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Extinct Breeds: Salish Wool Dog

 by danielle on 14 May 2014 |
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Breeds go in and out of fashion – and sometimes they fade entirely. The Salish Wool Dog is an extinct breed that was a true ‘sheep dog’ farmed by Native Americans for its valuable fur.
The Salish Coast tribe inhabited what is now Washington State and British Columbia. They carefully cultivated a population of dogs with white, long hair which they would shear like sheep in May or June for wool.
The Salish Wool Dog is considered the only prehistoric North American dog breed created by true animal husbandry, which is to say, it was selectively and purposefully bred to create traits useful for the community. Other dogs in the tribe were not cultivated intentionally and developed traits through chance and natural selection. Salish Wool Dogs were segregated from other dogs in the area, on islands and gated caves in packs of about twelve to twenty individuals.
Wool Dogs were fed a diet of raw and cooked salmon. Today fish oil is used by the dog showing community as it is well-known to improve coat quality and lustre.  

The Salish tribe lacked access to sheep and mountain goat wool which was hazardous to gather, hence the substitution of dog fur.
The explorer Captain George Vancouver reported the Salish Wool Dog’s coat was so thick when sheared one could pick up a corner and the whole fleece would hold together. The “Salish blankets” made by the tribe from the fur were prized by Native American tribes, being almost as valuable as slaves.
In order to improve the yarn quality and extend supply of the valuable fur, dog hair was mixed with other local materials, such as mountain goat wool, feathers and plant fibres.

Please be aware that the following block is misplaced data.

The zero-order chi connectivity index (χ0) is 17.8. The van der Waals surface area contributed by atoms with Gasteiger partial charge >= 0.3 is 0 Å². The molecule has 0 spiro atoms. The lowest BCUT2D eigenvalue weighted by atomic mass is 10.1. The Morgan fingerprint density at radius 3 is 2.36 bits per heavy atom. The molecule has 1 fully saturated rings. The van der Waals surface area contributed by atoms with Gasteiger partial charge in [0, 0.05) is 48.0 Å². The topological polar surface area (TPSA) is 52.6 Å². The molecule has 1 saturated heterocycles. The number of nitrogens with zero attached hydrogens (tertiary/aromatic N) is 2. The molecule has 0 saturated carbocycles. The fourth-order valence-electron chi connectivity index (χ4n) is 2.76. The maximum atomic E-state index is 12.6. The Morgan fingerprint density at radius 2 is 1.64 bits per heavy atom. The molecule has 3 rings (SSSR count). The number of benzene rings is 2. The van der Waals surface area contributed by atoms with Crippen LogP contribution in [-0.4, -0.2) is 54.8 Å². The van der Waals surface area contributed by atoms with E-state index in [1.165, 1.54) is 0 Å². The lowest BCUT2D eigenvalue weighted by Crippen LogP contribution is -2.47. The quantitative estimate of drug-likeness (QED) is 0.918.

The arrival of Europeans in North America was the beginning of the end for the Salish Wool Dog. Increased access to sheep, Hudson bay blankets and the destruction of the Native American population itself due to disease and conflict lead to a disruption of traditional cultivation methods. The Salish Wool Dog began to interbreed with other varieties of dog and lose the traits that made it so distinct. By the mid-19th century the Salish Wool Dog was understood as extinct as a separate breed. In 1940 the last known descendent of the Wool dogs passed away.
Doubters who claimed the Salish Wool Dog was nothing but folklore have been disproven by recent DNA analysis, which has proven dog hair is a component of a number of surviving examples of Salish weavers’ works.

Today, the Salish Wool Dog lives on in the oral history of the Salish Coast tribe and ceremonial blankets preserved in museum collections. There is also a pelt that was re-discovered in a drawer of the National Museum of Natural History in Washington, D.C. of a dog fittingly dubbed ‘Mutton’ who once belonged to a scientist who studied the tribes of the Pacific Northwest. 


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